Contracted rates have always played an important role in a hotel’s bottom line, and how those rates are established has evolved over time. Similar to many other aspects of our ever-evolving industry, calculating contracted rates has dramatically changed as a result of dynamic transient pricing.
In fact, in the not-so-distant past, contracted rates were generally negotiated with minor considerations for seasons or days of the week. As hotels adopted dynamic pricing, many of these contracted rates were converted to discounts taken off published transient rates. In many hotels, there is still resistance to move all contracts to dynamic pricing. Now more than ever, an advanced revenue management system (RMS) is essential for determining the best solution for managing these negotiated high volume contracts whether they are dynamic or fixed.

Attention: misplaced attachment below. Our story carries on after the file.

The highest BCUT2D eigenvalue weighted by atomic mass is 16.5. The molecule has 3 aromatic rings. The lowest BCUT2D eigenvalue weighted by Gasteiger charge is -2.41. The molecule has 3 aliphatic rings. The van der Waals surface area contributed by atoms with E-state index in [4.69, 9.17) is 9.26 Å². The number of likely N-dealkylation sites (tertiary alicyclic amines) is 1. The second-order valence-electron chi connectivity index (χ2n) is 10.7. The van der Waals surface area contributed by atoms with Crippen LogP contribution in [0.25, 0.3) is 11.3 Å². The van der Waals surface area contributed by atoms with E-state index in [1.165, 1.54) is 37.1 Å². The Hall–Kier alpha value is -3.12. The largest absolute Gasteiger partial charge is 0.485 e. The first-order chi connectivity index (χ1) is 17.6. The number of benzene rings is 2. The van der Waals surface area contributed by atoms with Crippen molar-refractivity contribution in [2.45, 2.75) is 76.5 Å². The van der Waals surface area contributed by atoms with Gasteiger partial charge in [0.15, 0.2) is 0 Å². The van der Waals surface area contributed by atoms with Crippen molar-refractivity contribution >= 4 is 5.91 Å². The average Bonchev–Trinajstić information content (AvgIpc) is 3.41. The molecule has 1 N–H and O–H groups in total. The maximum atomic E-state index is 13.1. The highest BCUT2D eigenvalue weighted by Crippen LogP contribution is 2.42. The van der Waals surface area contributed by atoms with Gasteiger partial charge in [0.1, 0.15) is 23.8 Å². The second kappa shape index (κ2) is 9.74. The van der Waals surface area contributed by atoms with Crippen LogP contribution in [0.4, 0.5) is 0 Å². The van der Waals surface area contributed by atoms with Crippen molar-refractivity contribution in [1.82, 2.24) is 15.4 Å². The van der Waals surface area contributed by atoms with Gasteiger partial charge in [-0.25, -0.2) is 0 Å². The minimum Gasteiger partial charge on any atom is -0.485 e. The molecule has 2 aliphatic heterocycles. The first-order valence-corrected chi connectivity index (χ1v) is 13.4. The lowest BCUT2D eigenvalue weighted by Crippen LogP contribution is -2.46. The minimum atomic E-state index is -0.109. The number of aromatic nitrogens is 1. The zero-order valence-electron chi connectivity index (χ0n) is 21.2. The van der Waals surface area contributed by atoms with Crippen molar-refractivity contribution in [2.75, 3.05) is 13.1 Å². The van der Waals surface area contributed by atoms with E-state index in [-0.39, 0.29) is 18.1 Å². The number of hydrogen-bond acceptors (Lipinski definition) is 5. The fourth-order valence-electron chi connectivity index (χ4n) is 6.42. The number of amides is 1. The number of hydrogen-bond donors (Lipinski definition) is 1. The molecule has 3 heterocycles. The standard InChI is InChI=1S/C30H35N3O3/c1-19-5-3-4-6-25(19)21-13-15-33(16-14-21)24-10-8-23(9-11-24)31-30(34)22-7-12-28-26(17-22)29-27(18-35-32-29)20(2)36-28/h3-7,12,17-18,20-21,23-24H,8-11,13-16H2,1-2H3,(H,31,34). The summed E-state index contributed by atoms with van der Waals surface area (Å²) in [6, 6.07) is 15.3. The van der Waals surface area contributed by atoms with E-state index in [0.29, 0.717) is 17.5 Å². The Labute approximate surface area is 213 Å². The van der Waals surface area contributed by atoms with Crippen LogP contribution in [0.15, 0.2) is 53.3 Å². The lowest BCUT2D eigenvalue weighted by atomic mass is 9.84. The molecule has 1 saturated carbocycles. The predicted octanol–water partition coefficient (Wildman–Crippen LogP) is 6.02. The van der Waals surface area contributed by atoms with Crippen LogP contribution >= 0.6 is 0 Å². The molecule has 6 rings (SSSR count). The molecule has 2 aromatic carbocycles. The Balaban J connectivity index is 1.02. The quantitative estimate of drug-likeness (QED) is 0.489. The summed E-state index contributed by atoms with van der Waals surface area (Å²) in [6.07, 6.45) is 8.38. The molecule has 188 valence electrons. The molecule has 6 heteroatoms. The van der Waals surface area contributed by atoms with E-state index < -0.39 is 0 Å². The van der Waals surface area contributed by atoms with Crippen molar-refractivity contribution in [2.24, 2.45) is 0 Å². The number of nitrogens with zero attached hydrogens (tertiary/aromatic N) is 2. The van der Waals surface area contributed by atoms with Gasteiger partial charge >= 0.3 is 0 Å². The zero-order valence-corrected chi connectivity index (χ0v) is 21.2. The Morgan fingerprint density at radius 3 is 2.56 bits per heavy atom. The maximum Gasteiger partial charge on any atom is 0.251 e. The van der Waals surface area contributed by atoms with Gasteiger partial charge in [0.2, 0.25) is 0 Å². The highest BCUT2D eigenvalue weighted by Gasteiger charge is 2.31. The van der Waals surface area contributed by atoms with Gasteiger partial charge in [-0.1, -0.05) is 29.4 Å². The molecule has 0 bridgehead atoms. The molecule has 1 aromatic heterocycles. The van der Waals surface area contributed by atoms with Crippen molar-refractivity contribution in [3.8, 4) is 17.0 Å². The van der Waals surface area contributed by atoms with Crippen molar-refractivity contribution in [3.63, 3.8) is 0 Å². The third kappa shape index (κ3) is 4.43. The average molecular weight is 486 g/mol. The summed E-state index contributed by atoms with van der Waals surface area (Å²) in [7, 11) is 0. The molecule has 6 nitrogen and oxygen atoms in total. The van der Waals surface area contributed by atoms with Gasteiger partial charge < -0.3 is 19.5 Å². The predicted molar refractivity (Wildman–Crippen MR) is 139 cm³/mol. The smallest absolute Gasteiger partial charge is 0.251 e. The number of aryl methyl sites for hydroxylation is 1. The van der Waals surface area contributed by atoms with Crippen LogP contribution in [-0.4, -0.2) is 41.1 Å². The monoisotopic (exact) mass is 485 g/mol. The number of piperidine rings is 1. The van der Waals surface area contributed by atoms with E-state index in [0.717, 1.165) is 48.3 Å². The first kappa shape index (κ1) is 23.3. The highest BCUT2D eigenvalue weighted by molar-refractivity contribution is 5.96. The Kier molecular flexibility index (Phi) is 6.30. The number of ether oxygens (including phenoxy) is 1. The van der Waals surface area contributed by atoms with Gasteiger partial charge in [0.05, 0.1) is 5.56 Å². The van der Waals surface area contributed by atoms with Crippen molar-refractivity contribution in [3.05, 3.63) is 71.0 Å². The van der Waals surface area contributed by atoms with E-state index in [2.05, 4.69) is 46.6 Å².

Hotels always need to ensure corporate accounts do not have unlimited availability of inventory once a contract is in place. A hotel can still manage these contracts through inventory controls on busy days. If the contract does not stipulate Last Room Availability (LRA), then the business can be fenced just like any of the hotel’s transient discounts. Yieldable contracted business allows you to turn away one night discounted reservations on peak nights and leave availability for multi-night retail business.
Hotels also negotiate inventory controls up front during the contracting phase. These are called close-out or blackout dates and are negotiated into the contract to provide the hotel with the ability to close the rate on peak days and pursue higher generating revenue via other types of bookings. This is beneficial in protecting your most critical dates that may be driven by convention business, sporting events, high seasons, etc.
Hotels that negotiate a discount off BAR are also able to dynamically change pricing when it does not conflict with the needs of their clients.